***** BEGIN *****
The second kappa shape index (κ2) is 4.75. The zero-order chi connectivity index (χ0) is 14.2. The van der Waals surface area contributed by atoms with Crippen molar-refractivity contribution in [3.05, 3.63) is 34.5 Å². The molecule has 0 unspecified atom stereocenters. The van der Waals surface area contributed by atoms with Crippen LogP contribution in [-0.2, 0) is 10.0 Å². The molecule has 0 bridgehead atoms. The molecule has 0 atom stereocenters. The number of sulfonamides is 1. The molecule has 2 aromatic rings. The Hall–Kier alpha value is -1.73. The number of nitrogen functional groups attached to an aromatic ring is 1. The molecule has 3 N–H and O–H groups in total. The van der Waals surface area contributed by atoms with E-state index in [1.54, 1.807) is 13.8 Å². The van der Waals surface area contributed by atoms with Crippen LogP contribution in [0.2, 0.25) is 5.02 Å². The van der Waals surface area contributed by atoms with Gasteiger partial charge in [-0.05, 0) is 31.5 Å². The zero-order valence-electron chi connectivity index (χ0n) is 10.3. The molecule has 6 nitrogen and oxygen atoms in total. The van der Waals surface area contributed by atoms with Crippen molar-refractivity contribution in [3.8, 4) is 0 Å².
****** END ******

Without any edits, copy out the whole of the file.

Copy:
The second kappa shape index (κ2) is 4.75. The zero-order chi connectivity index (χ0) is 14.2. The van der Waals surface area contributed by atoms with Crippen molar-refractivity contribution in [3.05, 3.63) is 34.5 Å². The molecule has 0 unspecified atom stereocenters. The van der Waals surface area contributed by atoms with Crippen LogP contribution in [-0.2, 0) is 10.0 Å². The molecule has 0 bridgehead atoms. The molecule has 0 atom stereocenters. The number of sulfonamides is 1. The molecule has 2 aromatic rings. The Hall–Kier alpha value is -1.73. The number of nitrogen functional groups attached to an aromatic ring is 1. The molecule has 3 N–H and O–H groups in total. The van der Waals surface area contributed by atoms with E-state index in [1.54, 1.807) is 13.8 Å². The van der Waals surface area contributed by atoms with Crippen LogP contribution in [0.2, 0.25) is 5.02 Å². The van der Waals surface area contributed by atoms with Gasteiger partial charge in [-0.05, 0) is 31.5 Å². The zero-order valence-electron chi connectivity index (χ0n) is 10.3. The molecule has 6 nitrogen and oxygen atoms in total. The van der Waals surface area contributed by atoms with Crippen molar-refractivity contribution in [3.8, 4) is 0 Å².